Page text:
An “elaborate” data analytics and machine learning based investigation by the direct and indirect tax departments has found several people and companies who may have avoided paying taxes. All those identified have been sent notices in July.
The tax departments used statistics from the last two financial years to create an “audit checklist” to identify “outliers” based on industry averages to determine further scrutiny, The Economic Times reported.
It has used this tool for the last few years to identify “discrepancies” in the direct and indirect tax filings–a notable development because historically the two departments operate independently and did not share data.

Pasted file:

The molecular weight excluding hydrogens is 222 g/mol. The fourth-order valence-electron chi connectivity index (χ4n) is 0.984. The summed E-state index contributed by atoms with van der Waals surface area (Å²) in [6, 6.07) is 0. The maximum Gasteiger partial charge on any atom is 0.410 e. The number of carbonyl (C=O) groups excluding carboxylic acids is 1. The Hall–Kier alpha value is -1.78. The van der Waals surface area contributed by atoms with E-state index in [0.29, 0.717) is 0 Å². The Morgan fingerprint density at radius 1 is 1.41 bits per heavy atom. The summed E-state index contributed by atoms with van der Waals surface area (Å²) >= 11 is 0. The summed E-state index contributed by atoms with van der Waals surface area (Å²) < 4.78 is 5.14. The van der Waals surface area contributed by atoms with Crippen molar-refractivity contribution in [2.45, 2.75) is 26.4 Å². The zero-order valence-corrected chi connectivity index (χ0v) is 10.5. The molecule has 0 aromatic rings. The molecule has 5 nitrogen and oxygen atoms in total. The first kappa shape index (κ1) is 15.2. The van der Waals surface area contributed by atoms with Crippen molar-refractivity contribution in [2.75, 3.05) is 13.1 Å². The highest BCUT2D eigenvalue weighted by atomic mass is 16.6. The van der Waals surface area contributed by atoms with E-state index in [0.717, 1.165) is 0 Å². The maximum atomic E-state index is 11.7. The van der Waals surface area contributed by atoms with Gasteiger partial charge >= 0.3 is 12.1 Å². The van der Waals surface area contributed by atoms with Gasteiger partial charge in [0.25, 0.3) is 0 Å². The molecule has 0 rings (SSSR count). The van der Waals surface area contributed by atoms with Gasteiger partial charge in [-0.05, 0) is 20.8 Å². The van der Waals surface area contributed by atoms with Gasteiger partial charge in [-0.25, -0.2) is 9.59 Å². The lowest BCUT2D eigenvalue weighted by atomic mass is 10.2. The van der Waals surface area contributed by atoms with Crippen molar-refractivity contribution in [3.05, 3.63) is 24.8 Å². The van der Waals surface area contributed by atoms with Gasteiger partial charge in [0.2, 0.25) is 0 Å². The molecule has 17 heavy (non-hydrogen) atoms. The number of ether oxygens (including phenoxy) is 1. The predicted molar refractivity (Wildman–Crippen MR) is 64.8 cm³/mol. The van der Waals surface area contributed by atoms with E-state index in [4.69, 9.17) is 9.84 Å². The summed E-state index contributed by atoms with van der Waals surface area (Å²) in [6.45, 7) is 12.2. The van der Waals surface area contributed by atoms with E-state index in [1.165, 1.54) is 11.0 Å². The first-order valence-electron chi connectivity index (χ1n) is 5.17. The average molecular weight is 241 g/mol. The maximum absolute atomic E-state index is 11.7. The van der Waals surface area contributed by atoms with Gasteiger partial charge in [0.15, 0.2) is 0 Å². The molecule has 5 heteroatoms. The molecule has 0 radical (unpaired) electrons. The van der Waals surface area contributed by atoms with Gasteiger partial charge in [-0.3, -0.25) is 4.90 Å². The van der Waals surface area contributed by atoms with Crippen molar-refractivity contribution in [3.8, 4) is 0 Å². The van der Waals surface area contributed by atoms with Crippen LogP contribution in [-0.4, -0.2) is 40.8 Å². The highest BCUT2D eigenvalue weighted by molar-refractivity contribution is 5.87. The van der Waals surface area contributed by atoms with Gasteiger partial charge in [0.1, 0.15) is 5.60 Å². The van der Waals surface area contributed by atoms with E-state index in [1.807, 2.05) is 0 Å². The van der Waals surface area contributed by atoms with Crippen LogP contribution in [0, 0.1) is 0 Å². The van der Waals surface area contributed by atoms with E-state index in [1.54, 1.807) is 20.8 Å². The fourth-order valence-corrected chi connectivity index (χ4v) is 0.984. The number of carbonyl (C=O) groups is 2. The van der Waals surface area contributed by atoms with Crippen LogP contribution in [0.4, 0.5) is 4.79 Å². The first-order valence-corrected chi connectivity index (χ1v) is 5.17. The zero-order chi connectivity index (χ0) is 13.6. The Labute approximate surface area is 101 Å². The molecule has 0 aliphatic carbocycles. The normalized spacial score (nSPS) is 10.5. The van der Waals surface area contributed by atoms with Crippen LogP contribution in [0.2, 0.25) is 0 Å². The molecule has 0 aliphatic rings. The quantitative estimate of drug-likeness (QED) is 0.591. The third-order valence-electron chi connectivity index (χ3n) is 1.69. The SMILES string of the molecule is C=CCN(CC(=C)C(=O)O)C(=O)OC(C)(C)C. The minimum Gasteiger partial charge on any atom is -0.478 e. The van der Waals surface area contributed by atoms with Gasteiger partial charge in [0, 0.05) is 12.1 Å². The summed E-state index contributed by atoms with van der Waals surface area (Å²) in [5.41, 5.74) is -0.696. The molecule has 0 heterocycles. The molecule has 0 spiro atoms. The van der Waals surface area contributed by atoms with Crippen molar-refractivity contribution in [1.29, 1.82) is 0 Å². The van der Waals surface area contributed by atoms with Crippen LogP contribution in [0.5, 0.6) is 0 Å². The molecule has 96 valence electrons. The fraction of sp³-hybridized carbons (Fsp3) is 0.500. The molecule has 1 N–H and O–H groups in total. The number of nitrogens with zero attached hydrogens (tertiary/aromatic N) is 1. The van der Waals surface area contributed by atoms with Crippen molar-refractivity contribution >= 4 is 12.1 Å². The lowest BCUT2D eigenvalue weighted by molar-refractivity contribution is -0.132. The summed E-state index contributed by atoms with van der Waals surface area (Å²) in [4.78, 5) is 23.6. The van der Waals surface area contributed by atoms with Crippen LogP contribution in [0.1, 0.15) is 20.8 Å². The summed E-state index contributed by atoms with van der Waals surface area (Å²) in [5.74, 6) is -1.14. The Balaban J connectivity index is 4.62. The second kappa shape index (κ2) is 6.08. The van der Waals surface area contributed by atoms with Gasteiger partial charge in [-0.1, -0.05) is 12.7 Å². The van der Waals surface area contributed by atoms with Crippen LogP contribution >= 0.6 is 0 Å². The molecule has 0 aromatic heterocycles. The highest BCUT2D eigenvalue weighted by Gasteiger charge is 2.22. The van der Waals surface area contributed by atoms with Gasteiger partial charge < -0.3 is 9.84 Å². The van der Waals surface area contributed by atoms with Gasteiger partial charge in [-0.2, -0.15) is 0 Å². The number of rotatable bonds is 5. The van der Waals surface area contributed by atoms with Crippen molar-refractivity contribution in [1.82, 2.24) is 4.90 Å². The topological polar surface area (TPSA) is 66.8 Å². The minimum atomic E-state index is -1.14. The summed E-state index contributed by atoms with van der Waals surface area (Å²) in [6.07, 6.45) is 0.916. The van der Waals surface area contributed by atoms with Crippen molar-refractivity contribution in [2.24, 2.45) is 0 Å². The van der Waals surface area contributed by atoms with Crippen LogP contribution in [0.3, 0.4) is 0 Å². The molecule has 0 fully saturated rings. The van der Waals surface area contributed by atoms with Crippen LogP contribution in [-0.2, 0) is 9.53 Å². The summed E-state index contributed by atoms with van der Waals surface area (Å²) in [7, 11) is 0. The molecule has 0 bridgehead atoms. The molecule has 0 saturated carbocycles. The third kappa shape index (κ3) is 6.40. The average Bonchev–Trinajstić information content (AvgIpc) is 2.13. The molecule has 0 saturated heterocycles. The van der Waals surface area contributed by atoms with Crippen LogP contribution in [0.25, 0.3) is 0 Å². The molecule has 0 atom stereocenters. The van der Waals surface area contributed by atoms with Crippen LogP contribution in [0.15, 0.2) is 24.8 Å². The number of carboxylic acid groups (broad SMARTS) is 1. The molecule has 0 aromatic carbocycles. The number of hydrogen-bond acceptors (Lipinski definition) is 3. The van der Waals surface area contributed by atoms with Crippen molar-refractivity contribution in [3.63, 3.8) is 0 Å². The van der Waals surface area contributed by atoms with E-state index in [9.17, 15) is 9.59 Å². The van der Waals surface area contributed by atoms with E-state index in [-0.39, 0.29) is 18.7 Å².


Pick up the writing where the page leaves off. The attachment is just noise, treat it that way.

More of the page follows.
The shift towards data analytics follows the Centre’s push for big data and has led to “deeper analysis, and more tax notices and scrutiny”, insiders told the newspaper.
Sources further told the paper that government departments that “wouldn’t even talk to each other are now being made to share data”.
The move towards big-data tracking came as data mining by the tax department earlier showed that some companies were under-invoicing or selling in cash to evade taxes. The sharing of data thus brings under scrutiny benami and real estate properties under fake names as well.